Parks and Gardens
The banks of the River Segre have been converted into a park with a footpath running parallel to the river, several bridges and great views of the old town and the Cathedral. Next to the river is a formal park called the Camps Elisis which opened in 1864 and was (as it’s name suggests) modelled after French parks of the era. Although nice and shady, to be honest, the park is a bit run down and not overly worth visiting unless you are really into parks. A better option might be the Parque Natural de la Mitjana which is a small nature reserve on the outskirts of the city that’s popular with the locals. Unfortunately we didn’t have enough time to visit the latter.
Other Attractions in Lleida
We arrived in Lleida mid morning and left late afternoon the next day. Our travel style is fairly slow and relaxed but we managed to visit the best known sights. If you have more time or travel at a faster pace you could also check out the following places. (If you do, please share your experiences and opinions in the comments below.)
Museu de Lleida – The Museum of Lleida
Esglesia de Sant Llorenç – Church
Esglesia de Sant Martí – Church
La Panera – Visual arts
Museu Jaume Morera – Art museum
Parque Natural de la Mitjana – Natural park
Museu de l’Automoció – Classic car museum
Vegetarian Restaurants in Lleida
The only vegetarian restaurant we found was Restaurant Paradis at C/ Joan Baget 20 and unfortunately they were closed for vacations when we visited so we weren’t able to eat there. Facebook page
Of the non-veg restaurants we ate in the one which best catered for vegetarians was Bar Roma at Carrer del Bisbe Messeguer 1. The bar is popular with the locals and serves a selection of bocadillos, torrades (Catalan toasties) and tapas and has a good variety of dishes which are suitable for vegetarians. Prices are very affordable and servings generous. Check out their facebook page here.
If you aren’t vegetarian then you’ll probably want to try the local speciality of snails which seemed to be available in most restaurants.
Hotels in Lleida
We stayed at Hotel Real which we chose because of it’s combination of ideal location and competitive price. We treated ourselves to a “superior double room” at the front of the hotel which had a good sized balcony overlooking the river Segre. The room was quite large and spotlessly clean. The free WIFI worked well and the hotel staff were friendly and efficient.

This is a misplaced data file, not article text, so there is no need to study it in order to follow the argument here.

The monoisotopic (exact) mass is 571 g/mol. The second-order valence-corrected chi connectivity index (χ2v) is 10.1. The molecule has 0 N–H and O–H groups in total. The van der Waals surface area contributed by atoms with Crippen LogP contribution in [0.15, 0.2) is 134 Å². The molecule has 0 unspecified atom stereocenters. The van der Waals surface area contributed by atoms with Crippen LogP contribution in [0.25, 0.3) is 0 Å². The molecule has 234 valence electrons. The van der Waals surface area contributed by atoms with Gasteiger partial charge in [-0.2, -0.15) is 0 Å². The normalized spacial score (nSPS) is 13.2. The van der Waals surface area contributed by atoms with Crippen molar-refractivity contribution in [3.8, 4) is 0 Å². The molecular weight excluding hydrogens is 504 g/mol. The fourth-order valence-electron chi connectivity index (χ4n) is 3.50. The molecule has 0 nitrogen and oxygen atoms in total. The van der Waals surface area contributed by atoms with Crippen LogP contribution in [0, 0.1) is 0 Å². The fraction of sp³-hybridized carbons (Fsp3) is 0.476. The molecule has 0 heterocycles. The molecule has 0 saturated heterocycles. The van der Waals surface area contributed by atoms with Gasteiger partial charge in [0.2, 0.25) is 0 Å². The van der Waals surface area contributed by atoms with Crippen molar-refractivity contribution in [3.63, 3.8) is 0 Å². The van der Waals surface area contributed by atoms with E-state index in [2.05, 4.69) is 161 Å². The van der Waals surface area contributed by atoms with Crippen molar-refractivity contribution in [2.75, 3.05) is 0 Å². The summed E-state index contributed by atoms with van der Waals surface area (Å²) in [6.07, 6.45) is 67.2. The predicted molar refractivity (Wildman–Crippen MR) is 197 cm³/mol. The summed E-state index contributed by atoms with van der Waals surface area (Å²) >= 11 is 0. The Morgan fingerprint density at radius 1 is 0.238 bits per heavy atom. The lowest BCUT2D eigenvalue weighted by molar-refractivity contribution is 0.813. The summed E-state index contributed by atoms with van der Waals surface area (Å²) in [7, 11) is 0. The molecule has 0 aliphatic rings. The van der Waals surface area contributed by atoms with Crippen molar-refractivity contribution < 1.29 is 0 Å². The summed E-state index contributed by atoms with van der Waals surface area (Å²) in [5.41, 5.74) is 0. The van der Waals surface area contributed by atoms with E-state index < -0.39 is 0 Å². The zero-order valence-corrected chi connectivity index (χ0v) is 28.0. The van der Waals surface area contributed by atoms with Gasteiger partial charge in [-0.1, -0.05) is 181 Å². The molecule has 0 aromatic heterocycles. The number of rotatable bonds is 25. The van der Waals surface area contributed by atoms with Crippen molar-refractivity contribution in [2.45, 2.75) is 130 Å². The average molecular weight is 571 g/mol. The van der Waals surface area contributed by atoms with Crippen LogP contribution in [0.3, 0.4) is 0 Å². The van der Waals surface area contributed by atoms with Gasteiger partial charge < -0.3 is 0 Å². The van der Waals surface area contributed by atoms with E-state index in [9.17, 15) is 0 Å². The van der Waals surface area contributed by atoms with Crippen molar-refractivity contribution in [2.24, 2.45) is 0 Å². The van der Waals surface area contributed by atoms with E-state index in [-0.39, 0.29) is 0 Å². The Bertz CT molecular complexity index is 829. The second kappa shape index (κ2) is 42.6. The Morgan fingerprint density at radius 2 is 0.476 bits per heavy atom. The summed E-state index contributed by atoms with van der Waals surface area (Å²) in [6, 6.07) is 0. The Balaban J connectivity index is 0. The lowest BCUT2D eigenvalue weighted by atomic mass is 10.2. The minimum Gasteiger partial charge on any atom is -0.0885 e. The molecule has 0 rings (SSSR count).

How to Get There
Both high speed and regional trains make the trip from Barcelona to Lleida, the price varies accordingly. AVE takes 57 minutes and costs €42.60* Rodalies (R13 & R14) Takes a little over 3 hours and costs €13. Other services are somewhere in between. Most trains depart from Barcelona Sants except for Rodalies trains which start from the Estació de França.
Timetables and prices here and here
(*Discounts available if you purchase tickets online in advance)
ALSA runs several buses daily from the Estació del Nord bus station. The trip takes a little over 2 hours and costs €21. Web Tip: Just after leaving Barcelona the motorway passes Montserrat Mountain. To get the best views, try and get a seat on the right hand side of the bus.
It takes approximately 2 hours to drive to Lleida via the E90 toll motorway. Alternatively you can take the A2 which takes slightly longer but saves you €19 in tolls.
Open Top Bus Tour
I was surprised to find that Lleida has an open top Hop-on Hop-off city tour bus. To be honest it’s not really that great since the town centre is pedestrianised and the tour spends most of the time in the suburbs.
The thing that makes the tour worthwhile is that it stops at Gardeny Castle and entry to the castle is included in the ticket. The bus only costs €1.20 and the ticket to visit the castle normally costs €2.60! Buses pass every hour which is just enough time to take the audiovisual tour and visit the castle.
Please make sure you check the timetable because the buses only run in the summer and timings vary.
Lleida Tourism Website
Zoom in to see the places mentioned above.
Trains are considerably cheaper than the 42.60 you mention if you book in advance and / or take the Avant – which is about ten minutes slower than the AVE. The ticket includes a suburban train transfer (cercanias / rodalies). If you are a group of three or four then the cheapest ticket may well be a “Mesa” (table) for four. This can be as little as 11.75 euros per person.
Worth noting as well that if you travel “Preferente” (first class) on the AVE the ticket includes a meal or snack. Depending on time of day, that can be a full three course dinner with wine, coffee, etc. With a “Mesa” ticket that can be had for 28.70 euros.
Thanks for reading and for your very helpful comment.
I really need to get my act together and start booking my train tickets in advance!